While EVs are slowly, very slowly – catching on would be exaggerated, people are starting to think about the finer points. For instance: Electric vehicles and plug-in hybrids are powered by high-voltage batteries of up to 400 volts, possibly more. What happens if one crashes and first responders have to attack the vehicle with power cutters? Will the responder die from electrical shock? This is a hot topic amongst first responders, right up there with dealing with explosive airbags, belt tensioners and other surprises.
Currently, each manufacturer publishes an individual Emergency Response Guide that tells them where to cut and where not. Easy to forget, especially with the paucity of EVs on the roads.
German automotive supplier Continental has developed a sensor unit for electric and plug-in hybrid vehicles which will immediately shut off the high-voltage battery in the event of a collision. Well, not exactly:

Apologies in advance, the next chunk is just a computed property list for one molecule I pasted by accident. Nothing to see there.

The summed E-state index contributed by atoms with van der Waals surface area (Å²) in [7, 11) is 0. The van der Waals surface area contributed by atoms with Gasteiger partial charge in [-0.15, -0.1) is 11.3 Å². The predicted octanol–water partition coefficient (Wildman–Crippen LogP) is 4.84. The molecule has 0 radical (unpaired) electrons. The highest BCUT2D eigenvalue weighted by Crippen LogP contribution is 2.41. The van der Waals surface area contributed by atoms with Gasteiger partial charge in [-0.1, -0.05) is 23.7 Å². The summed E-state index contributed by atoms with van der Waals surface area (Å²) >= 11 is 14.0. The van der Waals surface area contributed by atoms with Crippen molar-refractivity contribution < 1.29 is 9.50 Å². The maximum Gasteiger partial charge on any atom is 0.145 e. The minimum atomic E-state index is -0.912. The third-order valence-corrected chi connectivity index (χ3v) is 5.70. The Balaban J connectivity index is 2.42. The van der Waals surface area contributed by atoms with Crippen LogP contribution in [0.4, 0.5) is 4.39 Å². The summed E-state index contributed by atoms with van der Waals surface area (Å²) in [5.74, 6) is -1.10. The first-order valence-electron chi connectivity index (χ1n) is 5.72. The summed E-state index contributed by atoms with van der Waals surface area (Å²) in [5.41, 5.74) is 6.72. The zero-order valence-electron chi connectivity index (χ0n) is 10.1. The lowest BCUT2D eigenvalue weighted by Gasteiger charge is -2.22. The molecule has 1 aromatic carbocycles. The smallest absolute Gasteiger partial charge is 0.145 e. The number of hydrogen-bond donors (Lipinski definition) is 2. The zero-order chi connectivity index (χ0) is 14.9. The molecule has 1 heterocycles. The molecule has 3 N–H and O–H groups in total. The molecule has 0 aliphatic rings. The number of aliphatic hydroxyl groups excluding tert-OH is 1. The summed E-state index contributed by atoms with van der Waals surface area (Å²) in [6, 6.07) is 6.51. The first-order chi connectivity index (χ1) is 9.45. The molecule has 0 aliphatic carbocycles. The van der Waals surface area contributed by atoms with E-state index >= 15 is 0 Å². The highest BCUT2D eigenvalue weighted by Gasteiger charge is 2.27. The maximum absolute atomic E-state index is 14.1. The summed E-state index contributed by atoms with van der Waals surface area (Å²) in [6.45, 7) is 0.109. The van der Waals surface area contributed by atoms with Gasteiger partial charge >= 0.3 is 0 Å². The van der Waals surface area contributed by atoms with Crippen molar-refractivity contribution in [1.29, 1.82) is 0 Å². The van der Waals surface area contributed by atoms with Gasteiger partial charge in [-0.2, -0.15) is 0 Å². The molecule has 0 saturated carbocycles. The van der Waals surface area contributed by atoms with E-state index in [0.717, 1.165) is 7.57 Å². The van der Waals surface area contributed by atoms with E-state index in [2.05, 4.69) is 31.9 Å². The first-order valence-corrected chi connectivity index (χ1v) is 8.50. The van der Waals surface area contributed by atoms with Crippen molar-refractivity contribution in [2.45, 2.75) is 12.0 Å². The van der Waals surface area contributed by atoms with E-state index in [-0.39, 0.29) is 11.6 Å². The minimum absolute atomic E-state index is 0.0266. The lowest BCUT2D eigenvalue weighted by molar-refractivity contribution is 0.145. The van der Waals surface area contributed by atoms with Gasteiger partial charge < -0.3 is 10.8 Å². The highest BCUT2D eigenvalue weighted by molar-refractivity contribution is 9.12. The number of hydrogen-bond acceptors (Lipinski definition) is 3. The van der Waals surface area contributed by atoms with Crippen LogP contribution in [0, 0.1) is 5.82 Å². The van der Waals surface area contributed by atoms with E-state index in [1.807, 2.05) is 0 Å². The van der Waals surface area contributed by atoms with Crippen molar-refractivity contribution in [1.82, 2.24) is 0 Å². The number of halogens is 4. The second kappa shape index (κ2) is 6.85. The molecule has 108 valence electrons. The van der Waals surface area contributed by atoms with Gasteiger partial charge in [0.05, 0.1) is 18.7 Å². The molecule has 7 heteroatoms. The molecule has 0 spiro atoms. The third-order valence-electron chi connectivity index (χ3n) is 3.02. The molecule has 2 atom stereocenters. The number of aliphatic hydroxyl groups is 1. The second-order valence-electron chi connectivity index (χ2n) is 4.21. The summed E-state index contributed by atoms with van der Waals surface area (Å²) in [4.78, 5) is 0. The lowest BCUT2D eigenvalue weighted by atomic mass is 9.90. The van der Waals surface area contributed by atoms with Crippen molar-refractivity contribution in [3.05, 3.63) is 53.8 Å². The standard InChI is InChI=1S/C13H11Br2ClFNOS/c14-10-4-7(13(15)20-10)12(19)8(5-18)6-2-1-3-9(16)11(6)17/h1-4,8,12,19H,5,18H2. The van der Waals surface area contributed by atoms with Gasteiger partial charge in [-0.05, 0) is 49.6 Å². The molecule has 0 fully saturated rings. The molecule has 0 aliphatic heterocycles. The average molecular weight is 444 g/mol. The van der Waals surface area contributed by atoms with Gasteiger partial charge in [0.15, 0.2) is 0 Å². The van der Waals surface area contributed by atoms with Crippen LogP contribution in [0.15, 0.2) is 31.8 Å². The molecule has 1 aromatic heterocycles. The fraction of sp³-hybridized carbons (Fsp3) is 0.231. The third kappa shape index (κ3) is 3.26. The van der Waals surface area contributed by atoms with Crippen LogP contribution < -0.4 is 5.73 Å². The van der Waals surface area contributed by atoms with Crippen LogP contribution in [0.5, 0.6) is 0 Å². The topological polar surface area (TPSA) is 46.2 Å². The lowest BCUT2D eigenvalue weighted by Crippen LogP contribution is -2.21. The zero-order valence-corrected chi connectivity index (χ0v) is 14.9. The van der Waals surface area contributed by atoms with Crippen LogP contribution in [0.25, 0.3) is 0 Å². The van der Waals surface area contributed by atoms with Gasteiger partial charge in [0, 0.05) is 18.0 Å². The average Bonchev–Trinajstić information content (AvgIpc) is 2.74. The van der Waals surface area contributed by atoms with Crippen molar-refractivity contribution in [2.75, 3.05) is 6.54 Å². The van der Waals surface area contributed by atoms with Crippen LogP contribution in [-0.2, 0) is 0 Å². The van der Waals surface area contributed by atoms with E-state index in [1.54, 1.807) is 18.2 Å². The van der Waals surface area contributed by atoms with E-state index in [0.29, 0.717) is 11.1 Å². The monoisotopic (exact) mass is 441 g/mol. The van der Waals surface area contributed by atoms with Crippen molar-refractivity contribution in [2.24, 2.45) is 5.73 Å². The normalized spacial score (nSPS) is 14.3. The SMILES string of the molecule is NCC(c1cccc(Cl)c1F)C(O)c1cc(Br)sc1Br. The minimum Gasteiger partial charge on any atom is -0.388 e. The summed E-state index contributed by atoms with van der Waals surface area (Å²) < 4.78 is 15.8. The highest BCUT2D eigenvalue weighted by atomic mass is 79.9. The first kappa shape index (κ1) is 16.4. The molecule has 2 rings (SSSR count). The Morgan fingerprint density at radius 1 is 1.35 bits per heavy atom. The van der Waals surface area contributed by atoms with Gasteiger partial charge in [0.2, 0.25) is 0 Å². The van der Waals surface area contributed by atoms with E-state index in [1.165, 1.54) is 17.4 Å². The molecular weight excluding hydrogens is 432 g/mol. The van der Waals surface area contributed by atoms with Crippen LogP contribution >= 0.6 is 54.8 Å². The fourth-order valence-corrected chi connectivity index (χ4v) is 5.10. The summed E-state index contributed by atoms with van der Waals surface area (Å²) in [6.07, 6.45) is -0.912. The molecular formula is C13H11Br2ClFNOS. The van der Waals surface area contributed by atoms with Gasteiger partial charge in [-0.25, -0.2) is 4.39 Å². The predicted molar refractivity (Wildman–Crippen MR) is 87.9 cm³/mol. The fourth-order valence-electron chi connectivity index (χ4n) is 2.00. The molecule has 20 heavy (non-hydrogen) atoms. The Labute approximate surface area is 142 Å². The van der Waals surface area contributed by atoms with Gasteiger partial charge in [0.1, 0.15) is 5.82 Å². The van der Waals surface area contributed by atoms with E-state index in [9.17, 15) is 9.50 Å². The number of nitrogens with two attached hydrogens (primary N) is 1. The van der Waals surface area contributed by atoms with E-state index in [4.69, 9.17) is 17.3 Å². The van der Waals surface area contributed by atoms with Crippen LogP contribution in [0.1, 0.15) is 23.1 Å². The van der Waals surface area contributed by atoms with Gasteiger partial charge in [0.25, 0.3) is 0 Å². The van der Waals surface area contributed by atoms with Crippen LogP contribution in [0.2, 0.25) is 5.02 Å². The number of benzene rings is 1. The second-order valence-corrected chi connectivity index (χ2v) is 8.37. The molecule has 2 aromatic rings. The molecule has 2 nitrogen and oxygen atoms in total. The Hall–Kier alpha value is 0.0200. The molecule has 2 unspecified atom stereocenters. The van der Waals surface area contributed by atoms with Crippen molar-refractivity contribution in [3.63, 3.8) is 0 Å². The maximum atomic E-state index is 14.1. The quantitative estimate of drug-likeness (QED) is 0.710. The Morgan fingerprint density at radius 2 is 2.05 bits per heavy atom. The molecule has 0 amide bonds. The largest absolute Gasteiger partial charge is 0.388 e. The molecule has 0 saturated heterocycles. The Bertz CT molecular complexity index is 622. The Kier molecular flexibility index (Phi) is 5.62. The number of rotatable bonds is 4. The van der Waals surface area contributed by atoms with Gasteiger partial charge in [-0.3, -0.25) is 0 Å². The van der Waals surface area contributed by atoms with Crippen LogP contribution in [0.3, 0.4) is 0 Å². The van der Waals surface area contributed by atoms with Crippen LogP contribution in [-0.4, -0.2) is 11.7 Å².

“The evSAT acceleration sensor is active in charge mode. It detects an accident and passes this information on to the battery management system which then shuts off the high-voltage battery,” Ibtimes was told by Dr. Axel Gesell, Senior Manager Platform Development Sensors & Satellites of Continental’s Chassis & Safety Division. “The major benefit of our product is that it prevents fire and rescue service personnel sustaining high-voltage injuries when coming into contact with vehicle metal parts or if they have to cut through the vehicle to recover accident victims.”
But what if the battery management system is dead already? And how do you know that the power is on or off? Current manufacturers of EVs have similar systems, one way or the other. None are perfect. According to greencarreports, automakers all tend to give variations of the same answer: “We’ve followed all the usual design standards on this new vehicle, and we’ll be offering training to national responder organizations that is disseminated down to their various members.”
One thing is for sure: EMS personnel will approach crashed EVs very carefully. Which may provide a niche for a certain market segment: Drug dealers. Police officers will search an EV with great caution. They are being trained not to pry apart the metal battery casing for the high-voltage battery, and not to mess with the battery itself. I will leave the rest as an exercise to the student.